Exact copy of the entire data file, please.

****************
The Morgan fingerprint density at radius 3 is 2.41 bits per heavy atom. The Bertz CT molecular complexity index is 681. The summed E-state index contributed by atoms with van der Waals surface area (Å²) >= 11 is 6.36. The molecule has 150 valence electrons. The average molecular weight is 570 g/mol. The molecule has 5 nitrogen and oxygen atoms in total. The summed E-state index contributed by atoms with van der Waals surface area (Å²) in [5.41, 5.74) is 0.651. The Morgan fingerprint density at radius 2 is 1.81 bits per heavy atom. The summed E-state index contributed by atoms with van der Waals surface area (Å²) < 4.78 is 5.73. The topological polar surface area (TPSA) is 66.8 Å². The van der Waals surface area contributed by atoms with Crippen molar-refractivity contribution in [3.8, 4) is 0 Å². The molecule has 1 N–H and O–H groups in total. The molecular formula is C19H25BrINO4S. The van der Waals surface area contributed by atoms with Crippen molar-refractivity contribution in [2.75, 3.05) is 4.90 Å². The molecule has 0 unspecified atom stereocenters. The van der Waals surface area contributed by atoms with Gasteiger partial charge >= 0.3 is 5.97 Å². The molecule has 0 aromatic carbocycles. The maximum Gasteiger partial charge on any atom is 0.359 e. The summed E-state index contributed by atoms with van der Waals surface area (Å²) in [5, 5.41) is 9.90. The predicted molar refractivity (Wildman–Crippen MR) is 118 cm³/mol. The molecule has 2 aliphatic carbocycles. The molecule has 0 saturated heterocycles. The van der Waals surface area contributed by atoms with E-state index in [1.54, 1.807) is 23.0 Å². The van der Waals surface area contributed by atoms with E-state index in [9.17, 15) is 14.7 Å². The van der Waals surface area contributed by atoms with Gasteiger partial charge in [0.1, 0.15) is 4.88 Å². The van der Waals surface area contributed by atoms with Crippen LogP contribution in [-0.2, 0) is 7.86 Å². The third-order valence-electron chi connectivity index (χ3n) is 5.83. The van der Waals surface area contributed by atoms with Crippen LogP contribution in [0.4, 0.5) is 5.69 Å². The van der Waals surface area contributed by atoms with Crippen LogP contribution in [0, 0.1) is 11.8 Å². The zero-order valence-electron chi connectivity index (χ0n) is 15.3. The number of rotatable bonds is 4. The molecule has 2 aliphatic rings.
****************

The Morgan fingerprint density at radius 3 is 2.41 bits per heavy atom. The Bertz CT molecular complexity index is 681. The summed E-state index contributed by atoms with van der Waals surface area (Å²) >= 11 is 6.36. The molecule has 150 valence electrons. The average molecular weight is 570 g/mol. The molecule has 5 nitrogen and oxygen atoms in total. The summed E-state index contributed by atoms with van der Waals surface area (Å²) in [5.41, 5.74) is 0.651. The Morgan fingerprint density at radius 2 is 1.81 bits per heavy atom. The summed E-state index contributed by atoms with van der Waals surface area (Å²) < 4.78 is 5.73. The topological polar surface area (TPSA) is 66.8 Å². The van der Waals surface area contributed by atoms with Crippen molar-refractivity contribution in [3.8, 4) is 0 Å². The molecule has 1 N–H and O–H groups in total. The molecular formula is C19H25BrINO4S. The van der Waals surface area contributed by atoms with Crippen molar-refractivity contribution in [2.75, 3.05) is 4.90 Å². The molecule has 0 unspecified atom stereocenters. The van der Waals surface area contributed by atoms with Gasteiger partial charge >= 0.3 is 5.97 Å². The molecule has 0 aromatic carbocycles. The maximum Gasteiger partial charge on any atom is 0.359 e. The summed E-state index contributed by atoms with van der Waals surface area (Å²) in [5, 5.41) is 9.90. The predicted molar refractivity (Wildman–Crippen MR) is 118 cm³/mol. The molecule has 2 aliphatic carbocycles. The molecule has 0 saturated heterocycles. The van der Waals surface area contributed by atoms with E-state index in [1.54, 1.807) is 23.0 Å². The van der Waals surface area contributed by atoms with E-state index in [9.17, 15) is 14.7 Å². The van der Waals surface area contributed by atoms with Gasteiger partial charge in [0.1, 0.15) is 4.88 Å². The van der Waals surface area contributed by atoms with Crippen LogP contribution in [-0.2, 0) is 7.86 Å². The third-order valence-electron chi connectivity index (χ3n) is 5.83. The van der Waals surface area contributed by atoms with Crippen LogP contribution in [0.4, 0.5) is 5.69 Å². The van der Waals surface area contributed by atoms with Crippen LogP contribution in [0, 0.1) is 11.8 Å². The zero-order valence-electron chi connectivity index (χ0n) is 15.3. The number of rotatable bonds is 4. The molecule has 2 aliphatic rings.